Gold bars can refer to a multitude of different things. Also called ingots or bullion, a gold bar in the most simple terms is gold of certain purity that has been formed into the shape of a rectangular cube. However, there are a lot more terms that can be applied to better describe a gold bar. For instance, if a gold bar is minted, that means it went through a more rigorous creation process. It involves a bank or refinery cutting the gold into set dimensions. In this way, minted gold bars should all be precise in regards to dimensions and purity. A cast bar is easier to make. It merely involves pouring the melted gold into a mold and then letting it form and harden into a bar form. Since these bars aren't cut to specific dimensions, cast bars may be unevenly shaped and vary slightly in appearance from bar to bar. It's often common for cast bars to be handled differently than minted bars. A mint bar will frequently be sealed in a protective packaging whereas a cast bar is more likely to be handled directly.


Gold has been used throughout history as money and has been a relative standard for currency equivalents specific to economic regions or countries, until recent times. Many European countries implemented gold standards in the latter part of the 19th century until these were temporarily suspended in the financial crises involving World War I.[3] After World War II, the Bretton Woods system pegged the United States dollar to gold at a rate of US$35 per troy ounce. The system existed until the 1971 Nixon Shock, when the US unilaterally suspended the direct convertibility of the United States dollar to gold and made the transition to a fiat currency system. The last major currency to be divorced from gold was the Swiss Franc in 2000.[4]
It is generally accepted that the price of gold is closely related to interest rates. As interest rates rise, the general tendency is for the gold price, which earns no interest, to fall, and vice versa. As a result, the gold price can be closely correlated to central banks[clarification needed] via their monetary policy decisions on interest rates. For example, if market signals indicate the possibility of prolonged inflation, central banks may decide to raise interest rates, which could reduce the price of gold. But this does not always happen: after the European Central Bank raised its interest rate slightly on April 7, 2011, for the first time since 2008,[25] the price of gold drove higher, and hit a new high one day later.[26] Similarly, in August 2011 when interest rates in India were at their highest in two years, the gold prices peaked as well.[27]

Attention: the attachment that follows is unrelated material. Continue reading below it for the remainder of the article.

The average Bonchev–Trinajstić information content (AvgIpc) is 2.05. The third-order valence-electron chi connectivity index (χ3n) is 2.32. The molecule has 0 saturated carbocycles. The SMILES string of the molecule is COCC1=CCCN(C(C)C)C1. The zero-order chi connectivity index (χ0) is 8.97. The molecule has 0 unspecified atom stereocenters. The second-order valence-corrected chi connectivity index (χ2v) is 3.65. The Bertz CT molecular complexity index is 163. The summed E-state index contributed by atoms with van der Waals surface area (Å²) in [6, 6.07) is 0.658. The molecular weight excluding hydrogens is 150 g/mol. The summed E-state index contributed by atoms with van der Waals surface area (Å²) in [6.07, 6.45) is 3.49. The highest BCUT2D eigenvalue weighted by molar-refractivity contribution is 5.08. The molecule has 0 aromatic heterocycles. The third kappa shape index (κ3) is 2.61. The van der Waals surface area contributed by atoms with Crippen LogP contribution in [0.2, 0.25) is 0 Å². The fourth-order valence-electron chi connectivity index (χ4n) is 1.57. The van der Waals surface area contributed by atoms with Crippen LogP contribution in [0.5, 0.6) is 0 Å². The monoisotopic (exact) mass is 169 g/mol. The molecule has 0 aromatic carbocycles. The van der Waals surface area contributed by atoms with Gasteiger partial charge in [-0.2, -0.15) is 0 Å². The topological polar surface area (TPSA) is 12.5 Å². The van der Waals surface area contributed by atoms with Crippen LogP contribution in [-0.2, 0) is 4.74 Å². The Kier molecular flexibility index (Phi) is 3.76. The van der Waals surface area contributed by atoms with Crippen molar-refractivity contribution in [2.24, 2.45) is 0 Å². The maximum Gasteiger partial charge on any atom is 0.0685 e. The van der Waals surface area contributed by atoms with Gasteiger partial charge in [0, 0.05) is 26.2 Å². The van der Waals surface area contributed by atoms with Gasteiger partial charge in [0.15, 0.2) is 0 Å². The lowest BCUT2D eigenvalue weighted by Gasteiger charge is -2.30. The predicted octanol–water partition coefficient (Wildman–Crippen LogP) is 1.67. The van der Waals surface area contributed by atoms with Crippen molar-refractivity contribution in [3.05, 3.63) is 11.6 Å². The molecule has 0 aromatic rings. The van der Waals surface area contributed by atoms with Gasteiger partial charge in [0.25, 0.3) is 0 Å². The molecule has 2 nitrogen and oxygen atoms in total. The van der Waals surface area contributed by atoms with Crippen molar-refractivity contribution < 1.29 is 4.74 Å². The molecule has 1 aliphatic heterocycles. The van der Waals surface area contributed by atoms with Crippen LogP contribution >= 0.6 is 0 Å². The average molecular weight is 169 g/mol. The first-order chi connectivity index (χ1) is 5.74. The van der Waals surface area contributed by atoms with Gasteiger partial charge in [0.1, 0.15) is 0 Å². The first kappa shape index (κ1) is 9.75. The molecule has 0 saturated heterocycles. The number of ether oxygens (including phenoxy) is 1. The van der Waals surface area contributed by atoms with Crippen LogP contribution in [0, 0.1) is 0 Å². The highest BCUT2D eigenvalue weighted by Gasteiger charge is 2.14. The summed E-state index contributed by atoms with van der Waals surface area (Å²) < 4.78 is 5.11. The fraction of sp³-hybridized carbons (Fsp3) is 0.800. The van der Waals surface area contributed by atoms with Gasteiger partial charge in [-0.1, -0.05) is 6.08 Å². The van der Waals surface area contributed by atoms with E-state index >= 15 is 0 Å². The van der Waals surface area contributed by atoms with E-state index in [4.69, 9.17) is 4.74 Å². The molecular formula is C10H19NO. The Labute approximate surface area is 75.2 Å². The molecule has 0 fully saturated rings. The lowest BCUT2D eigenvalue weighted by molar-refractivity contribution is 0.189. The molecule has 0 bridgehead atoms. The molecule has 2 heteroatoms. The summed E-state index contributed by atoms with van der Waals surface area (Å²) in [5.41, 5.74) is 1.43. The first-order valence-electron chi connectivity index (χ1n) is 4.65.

Exchange-traded funds, or ETFs, are investment companies that are legally classified as open-end companies or unit investment trusts (UITs), but that differ from traditional open-end companies and UITs.[51] The main differences are that ETFs do not sell directly to investors and they issue their shares in what are called "Creation Units" (large blocks such as blocks of 50,000 shares). Also, the Creation Units may not be purchased with cash but a basket of securities that mirrors the ETF's portfolio. Usually, the Creation Units are split up and re-sold on a secondary market.
You also have to consider what you will do with the gold you buy in this scenario, which could mean buying a safe or paying for a bank safe deposit box. It's a perfectly fine way to own gold, if that's your goal, but it isn't the best way to invest in gold. And to fully benefit from the portfolio diversification gold offers, you'll need to rebalance your portfolio every so often as you take advantage of investors rushing to gold because it is viewed as a safe haven. 
But if you don't actually make use of them, these bars can be costly to liquidate once removed from storage. You may encounter assay, refining, or just handling fees in trying to liquidate that size gold bullion bar. It's much more difficult and time-consuming to liquidate gold bullion in a single chunk that is worth over $100,000 than it is to sell the same amount of gold bullion in more convenient and tradable sizes.

Native American Silver Dollar Coins: An ideal example of special-issue silver coins, the Native American Silver Dollar Coins are proof silver coins issued by the Native American Mint. The coins have a face value of One Dollar, and though they are not legal tender in the United States, the face value is backed by the issuing tribe. Each new design represents an indigenous tribe from North America with an obverse design of the tribe and a reverse design of an animal species special to that tribe's history.
×